In each of these instances people of our church family deliberately stepped into circumstances for the specific purpose of making a difference in people's lives. That is precisely the same reason Jesus left his carpenter's shop and went into ministry. When any of us elects to step into a situation or circumstance, what better way to give hands and feet to the person God designed us to be?

     Caring people do not engage in conflict avoidance. Caring people do not stay aloof from the rest of the world. Caring people generally are eager to bring who they are into each circumstance. Are we always joyful? Certainly not! But each of us can be grateful that we were in the right place at the right time to bring light into darkness. This is why we are here.

     When Mary was first confronted with her experience of an angel, Luke wrote, "Mary was deeply troubled by the angel's message." However, once she learned what her role would be, she exclaimed, "I am the Lord's servant! May it happen to me as you have said." Look what happened to the level of her thinking.

     Do we always have to be motivated by an angel or some external experience to be reminded that we are God's servants? Following his resurrection, Jesus once asked a very haunting question. He said, "Do you believe because you have seen me? Blessed are those who believe and have not seen." Jesus' statement holds true not only for his resurrection, but also for how we choose to experience our lives. We can easily say, "Mary was visited by the Angel Gabriel." We can say that the Apostle Paul was blinded by the light and he heard the voice of Jesus. Again, "Blessed are those who believe and have not seen."

     Caring people are not guided by their circumstances but by what they have the privilege to bring to them. What produces the miracle is when we remain convinced that we were born for such a moment. When we demonstrate that understanding, we can affirm Paul's comment, "Be joyful always; pray at all times; be thankful in all circumstances."

     Who knows but that Maria might grow up to be a wonderful, caring woman who will join one of the helping professions? The memory of receiving that angel bear as a child may long since be forgotten by the time she becomes an adult, but the comfort of having it given to her may have left its mark.

     Who knows that six of the 334 children opening presents from our stocking project will be so inspired that they were remembered by name, that they will take their place among the many saints who periodically walk with us during our journey here? And with Greg giving a woman back her life, who knows all the possibilities that could stem from that?

     We must understand that the spirit of the Apostle Paul was one of joy each time he experienced hardships. He had an excellent reason for feeling so. Anyone can verbalize a strong faith when life is going well. However, when the weight of life's circumstances has us bent over and we are still blooming, such faith attracts people with what inspires. "Father forgive them for they know not what they do" will be remembered forever because those words came from someone who had just been nailed to a cross by people who wanted him dead.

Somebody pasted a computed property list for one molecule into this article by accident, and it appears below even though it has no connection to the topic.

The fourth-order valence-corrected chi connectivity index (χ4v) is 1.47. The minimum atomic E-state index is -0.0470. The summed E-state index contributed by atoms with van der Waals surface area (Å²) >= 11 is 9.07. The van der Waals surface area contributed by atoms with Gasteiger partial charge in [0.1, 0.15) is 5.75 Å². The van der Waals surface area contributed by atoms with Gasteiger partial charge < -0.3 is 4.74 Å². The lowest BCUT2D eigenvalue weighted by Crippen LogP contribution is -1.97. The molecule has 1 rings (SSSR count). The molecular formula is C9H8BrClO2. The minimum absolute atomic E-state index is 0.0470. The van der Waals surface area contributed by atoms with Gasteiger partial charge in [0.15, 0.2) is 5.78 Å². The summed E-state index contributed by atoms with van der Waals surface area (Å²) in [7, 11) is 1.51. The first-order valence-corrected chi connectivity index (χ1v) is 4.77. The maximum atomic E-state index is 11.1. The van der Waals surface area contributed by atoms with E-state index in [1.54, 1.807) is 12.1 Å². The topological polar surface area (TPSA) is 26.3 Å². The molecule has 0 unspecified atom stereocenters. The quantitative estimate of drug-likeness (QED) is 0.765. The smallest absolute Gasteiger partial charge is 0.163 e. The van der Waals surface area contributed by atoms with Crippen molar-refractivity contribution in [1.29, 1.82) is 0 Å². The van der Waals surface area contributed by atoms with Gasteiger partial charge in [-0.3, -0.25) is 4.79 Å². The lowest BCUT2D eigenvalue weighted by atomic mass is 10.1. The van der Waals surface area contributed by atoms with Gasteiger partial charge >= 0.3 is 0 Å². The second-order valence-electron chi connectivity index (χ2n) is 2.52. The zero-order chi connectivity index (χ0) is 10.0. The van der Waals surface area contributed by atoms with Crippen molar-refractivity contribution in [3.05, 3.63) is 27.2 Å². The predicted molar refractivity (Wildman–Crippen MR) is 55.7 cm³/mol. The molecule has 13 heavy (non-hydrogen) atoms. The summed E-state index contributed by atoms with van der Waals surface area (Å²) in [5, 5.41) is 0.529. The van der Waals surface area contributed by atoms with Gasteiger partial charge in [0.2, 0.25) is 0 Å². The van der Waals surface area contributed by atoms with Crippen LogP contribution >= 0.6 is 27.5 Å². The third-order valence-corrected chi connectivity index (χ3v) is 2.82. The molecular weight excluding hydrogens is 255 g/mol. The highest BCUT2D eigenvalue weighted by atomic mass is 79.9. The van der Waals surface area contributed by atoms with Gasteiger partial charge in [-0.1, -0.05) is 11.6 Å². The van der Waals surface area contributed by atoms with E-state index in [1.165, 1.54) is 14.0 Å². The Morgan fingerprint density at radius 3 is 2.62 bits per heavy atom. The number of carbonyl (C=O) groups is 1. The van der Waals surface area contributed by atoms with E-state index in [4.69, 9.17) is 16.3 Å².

Our tendency is to love with self-interest. Authentic love, the kind that represents the candle we lighted today, has nothing to do with what happens to us. It has to do with who we have become and what it is we give away without any expectations.

     Paul had no idea that his handwritten letter to the Thessalonians would be preserved and used in guiding our thinking today. All he did was write it and then arrange for it to be hand carried to Thessalonica. What happened to Paul's letter during that nearly 2000-year process is beyond comprehension.

     If we think an angel bear or a Christmas Stocking may have little effect on people, think again. Any act of love released into our Creator's universe can dissolve the strongest barriers, tear down the thickest walls, or mellow the most sophisticated arguments that there is no God.

     Every conceivable circumstance is an opportunity for us to make love visible. Paul said, "Be joyful always; be thankful in all circumstances." He would not have written these words if such gratitude were impossible to achieve. He wrote from his own experience. He knew it was possible.

     During Advent, let us resolve to enter life grateful that we have been called upon to change history. We sow our seeds and go on. Remember, without people willing to do so, the truth that enables us to thrive in chaos will lose its visibility. Our future is at stake. Let us all influence it together. Amen.


     This morning, we are particularly inspired by the magnificence of what surrounds us. Physical beauty that bathes our vision with color always stimulates our emotion. Yet when we reach for much more and move beyond poinsettia plants to the One who made them, it is then that we catch a glimpse of your presence.

     During the Advent season so many emotions are brought to the surface of our lives. Sometimes our memories remind us of traditions that took place in the homes of our childhood. Sometimes we are reminded that a loved one is no longer with us. Sometimes we are so distracted by the pain in one of our primary relationships that we cannot see beyond it.

     Help us to remember that there was little joy during that first Christmas. Who would have thought that Jesus would enter the world following a challenging donkey ride by parents who faced an inn that was way over capacity, and spend his first night in a feeding stall. And yet, is there anything that we cannot experience with joy when we realize that You are with us, surrounding us with magnificence and beauty that far surpasses the poinsettias we see today.

     Lift us above the dreams of yesterday and the pains we create at the present. May we learn that in every circumstance, you have given us what is sufficient not only to survive but to thrive. And that with increased trust in your leading, we may find ourselves in a place in time, when like Jesus, we can enhance the course of history itself. We pray these thoughts through the spirit of Jesus, who taught us to say when we pray . . .